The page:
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  • Book
  • Open Access
  • © 2019

Psychiatry and Decolonisation in Uganda

Palgrave Macmillan


  • Provides the first account of the rise, influence, and eventual decline of Uganda’s psychiatrists

  • Offers a case study on the development of psychiatry as a transnational and global phenomenon

  • Utilises oral history interviews, giving voice to psychiatrists, community mental health workers, traditional healers, and Ugandan elders

Part of the book series: Mental Health in Historical Perspective (MHHP)

Buying options

Hardcover Book USD 31.00
Price excludes VAT (USA)

Table of contents (8 chapters)

  1. Front Matter

    Pages i-xii
  2. Introduction

    • Yolana Pringle
    Pages 1-26Open Access
  3. A Place on Mulago Hill

    • Yolana Pringle
    Pages 27-57Open Access
  4. The ‘Africanisation’ of Psychiatry

    • Yolana Pringle
    Pages 59-92Open Access
  5. ‘Mass Hysteria’ in the Wake of Decolonisation

    • Yolana Pringle
    Pages 93-116Open Access
  6. The Psychiatry of Poverty

    • Yolana Pringle
    Pages 117-151Open Access
  7. Mobility, Power and International Mental Health

    • Yolana Pringle
    Pages 153-175Open Access
  8. The ‘Trauma’ of War and Violence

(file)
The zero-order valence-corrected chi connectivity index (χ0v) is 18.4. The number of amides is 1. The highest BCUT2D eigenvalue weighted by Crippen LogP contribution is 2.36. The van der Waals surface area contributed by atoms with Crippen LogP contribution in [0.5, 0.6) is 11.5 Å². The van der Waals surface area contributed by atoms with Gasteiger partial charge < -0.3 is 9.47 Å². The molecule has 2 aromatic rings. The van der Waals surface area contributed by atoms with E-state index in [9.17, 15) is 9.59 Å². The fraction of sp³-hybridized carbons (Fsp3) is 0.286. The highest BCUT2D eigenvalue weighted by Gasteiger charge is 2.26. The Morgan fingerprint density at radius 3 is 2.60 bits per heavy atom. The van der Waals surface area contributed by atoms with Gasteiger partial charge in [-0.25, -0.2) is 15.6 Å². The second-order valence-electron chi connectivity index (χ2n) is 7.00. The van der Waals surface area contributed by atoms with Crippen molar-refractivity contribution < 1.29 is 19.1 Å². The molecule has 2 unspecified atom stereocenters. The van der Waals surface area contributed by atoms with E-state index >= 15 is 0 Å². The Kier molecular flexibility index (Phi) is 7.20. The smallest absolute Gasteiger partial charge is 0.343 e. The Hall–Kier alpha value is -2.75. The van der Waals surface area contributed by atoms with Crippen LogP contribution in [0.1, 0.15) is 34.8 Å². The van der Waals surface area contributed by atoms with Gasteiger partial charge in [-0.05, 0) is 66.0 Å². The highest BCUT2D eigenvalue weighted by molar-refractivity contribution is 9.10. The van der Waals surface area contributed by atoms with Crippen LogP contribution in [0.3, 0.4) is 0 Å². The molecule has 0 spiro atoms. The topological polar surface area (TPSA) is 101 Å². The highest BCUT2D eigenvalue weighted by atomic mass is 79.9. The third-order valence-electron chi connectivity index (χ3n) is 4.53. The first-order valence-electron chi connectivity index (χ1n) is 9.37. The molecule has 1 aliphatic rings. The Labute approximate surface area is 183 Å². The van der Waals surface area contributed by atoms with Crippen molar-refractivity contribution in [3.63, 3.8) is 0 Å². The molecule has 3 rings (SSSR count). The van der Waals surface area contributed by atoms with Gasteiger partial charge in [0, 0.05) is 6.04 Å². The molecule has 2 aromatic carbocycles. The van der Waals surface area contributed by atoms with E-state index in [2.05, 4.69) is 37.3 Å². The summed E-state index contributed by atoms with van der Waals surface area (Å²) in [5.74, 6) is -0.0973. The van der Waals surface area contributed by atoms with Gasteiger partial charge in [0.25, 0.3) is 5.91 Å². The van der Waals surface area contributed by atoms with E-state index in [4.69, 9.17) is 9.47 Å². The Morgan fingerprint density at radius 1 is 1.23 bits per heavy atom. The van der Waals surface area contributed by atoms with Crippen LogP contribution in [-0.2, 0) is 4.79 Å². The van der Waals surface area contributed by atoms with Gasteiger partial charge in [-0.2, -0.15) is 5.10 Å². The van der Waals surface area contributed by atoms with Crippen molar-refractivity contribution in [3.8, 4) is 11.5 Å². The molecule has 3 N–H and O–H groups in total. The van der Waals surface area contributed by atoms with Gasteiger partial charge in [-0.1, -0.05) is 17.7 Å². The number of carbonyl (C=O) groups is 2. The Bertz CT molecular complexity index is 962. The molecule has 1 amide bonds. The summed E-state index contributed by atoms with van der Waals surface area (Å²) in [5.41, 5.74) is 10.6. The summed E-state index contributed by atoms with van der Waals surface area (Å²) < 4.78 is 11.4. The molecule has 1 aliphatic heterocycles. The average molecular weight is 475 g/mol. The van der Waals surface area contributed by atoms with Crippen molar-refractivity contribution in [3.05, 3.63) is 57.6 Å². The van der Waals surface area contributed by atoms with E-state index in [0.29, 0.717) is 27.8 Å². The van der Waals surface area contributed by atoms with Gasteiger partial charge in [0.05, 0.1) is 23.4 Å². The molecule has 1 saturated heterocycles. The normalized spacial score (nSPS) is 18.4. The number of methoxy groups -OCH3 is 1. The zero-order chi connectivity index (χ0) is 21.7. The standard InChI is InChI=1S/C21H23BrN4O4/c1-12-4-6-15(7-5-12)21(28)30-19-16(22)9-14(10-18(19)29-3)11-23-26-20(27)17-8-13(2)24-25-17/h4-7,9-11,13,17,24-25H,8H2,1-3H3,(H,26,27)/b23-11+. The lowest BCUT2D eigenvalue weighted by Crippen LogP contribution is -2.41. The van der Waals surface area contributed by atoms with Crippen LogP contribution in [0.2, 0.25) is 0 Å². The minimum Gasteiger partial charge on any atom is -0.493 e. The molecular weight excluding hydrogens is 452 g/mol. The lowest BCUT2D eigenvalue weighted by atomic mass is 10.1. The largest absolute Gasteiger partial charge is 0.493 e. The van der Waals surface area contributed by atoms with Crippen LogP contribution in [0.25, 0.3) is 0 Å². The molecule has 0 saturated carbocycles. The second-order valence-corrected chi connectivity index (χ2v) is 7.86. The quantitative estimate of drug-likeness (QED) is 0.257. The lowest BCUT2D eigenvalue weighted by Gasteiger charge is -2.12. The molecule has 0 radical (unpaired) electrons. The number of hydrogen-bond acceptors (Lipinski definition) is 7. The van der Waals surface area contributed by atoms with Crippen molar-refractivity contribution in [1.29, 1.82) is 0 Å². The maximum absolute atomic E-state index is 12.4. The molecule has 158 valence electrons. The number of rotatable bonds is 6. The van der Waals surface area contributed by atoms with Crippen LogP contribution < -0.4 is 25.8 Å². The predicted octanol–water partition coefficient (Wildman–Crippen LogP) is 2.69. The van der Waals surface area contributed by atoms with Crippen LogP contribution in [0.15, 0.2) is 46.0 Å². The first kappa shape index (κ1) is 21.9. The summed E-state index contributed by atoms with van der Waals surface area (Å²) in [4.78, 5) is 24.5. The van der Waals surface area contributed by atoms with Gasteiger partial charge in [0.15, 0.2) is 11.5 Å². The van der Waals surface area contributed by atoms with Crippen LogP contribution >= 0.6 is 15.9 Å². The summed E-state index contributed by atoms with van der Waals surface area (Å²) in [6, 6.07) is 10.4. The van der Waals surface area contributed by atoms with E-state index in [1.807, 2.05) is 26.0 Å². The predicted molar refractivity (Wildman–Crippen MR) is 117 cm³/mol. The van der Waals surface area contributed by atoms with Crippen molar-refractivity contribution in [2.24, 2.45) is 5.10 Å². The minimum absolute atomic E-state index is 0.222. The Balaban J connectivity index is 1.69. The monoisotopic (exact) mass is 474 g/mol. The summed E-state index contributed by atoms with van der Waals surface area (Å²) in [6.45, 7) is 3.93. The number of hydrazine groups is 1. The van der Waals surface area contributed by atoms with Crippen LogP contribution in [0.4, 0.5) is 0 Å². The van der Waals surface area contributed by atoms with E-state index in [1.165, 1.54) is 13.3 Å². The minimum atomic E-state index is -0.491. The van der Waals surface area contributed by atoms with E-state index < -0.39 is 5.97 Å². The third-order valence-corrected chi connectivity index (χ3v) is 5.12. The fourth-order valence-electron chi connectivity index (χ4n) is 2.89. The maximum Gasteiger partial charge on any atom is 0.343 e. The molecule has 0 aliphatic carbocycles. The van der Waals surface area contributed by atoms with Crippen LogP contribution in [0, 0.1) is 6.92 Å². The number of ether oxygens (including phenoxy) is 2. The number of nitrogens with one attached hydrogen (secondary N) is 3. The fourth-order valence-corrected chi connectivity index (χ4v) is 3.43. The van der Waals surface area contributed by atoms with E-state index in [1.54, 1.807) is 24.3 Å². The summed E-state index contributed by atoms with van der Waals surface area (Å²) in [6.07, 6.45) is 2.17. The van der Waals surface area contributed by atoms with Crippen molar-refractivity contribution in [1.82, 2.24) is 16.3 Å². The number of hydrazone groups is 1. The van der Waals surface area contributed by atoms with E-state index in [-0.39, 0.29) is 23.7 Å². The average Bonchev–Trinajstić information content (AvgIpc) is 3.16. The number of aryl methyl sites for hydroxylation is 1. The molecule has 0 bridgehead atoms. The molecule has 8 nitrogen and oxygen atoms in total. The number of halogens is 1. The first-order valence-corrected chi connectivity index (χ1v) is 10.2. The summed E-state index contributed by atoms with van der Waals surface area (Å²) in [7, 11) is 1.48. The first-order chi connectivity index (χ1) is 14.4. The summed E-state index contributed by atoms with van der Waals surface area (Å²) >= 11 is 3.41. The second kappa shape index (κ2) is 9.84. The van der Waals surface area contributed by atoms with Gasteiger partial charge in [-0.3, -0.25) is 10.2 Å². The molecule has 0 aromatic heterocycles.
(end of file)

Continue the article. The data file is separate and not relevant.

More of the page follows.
• Yolana Pringle
    Pages 177-207Open Access
  9. Conclusion

    • Yolana Pringle
    Pages 209-219Open Access
  10. Back Matter

    Pages 221-259

About this book

This open access book investigates psychiatry in Uganda during the years of decolonisation. It examines the challenges facing a new generation of psychiatrists as they took over responsibility for psychiatry at the end of empire, and explores the ways psychiatric practices were tied to shifting political and development priorities, periods of instability, and a broader context of transnational and international exchange. At its heart is a question that has concerned psychiatrists globally since the mid-twentieth century: how to bridge the social and cultural gap between psychiatry and its patients? Bringing together archival research with oral histories, Yolana Pringle traces how this question came to dominate both national and international discussions on mental health care reform, including at the World Health Organization, and helped spur a culture of experimentation and creativity globally. As Pringle shows, however, the history of psychiatry during the years of decolonisation remained one of marginality, and ultimately, in the context of war and violence, the decolonisation of psychiatry was incomplete.  


  • health
  • medicine
  • psychiatry
  • postcolonial Africa
  • mental illness



Authors and Affiliations

  • Department of Humanities, University of Roehampton, London, UK

    Yolana Pringle

About the author

Yolana Pringle is Senior Lecturer in the History of Medicine at the University of Roehampton, UK. Her research encompasses the history of psychiatry, humanitarianism, and violence and health, with a regional focus on East Africa. She has held previous posts at the University of Cambridge and the University of Warwick.  

Bibliographic Information

Buying options

Hardcover Book USD 31.00
Price excludes VAT (USA)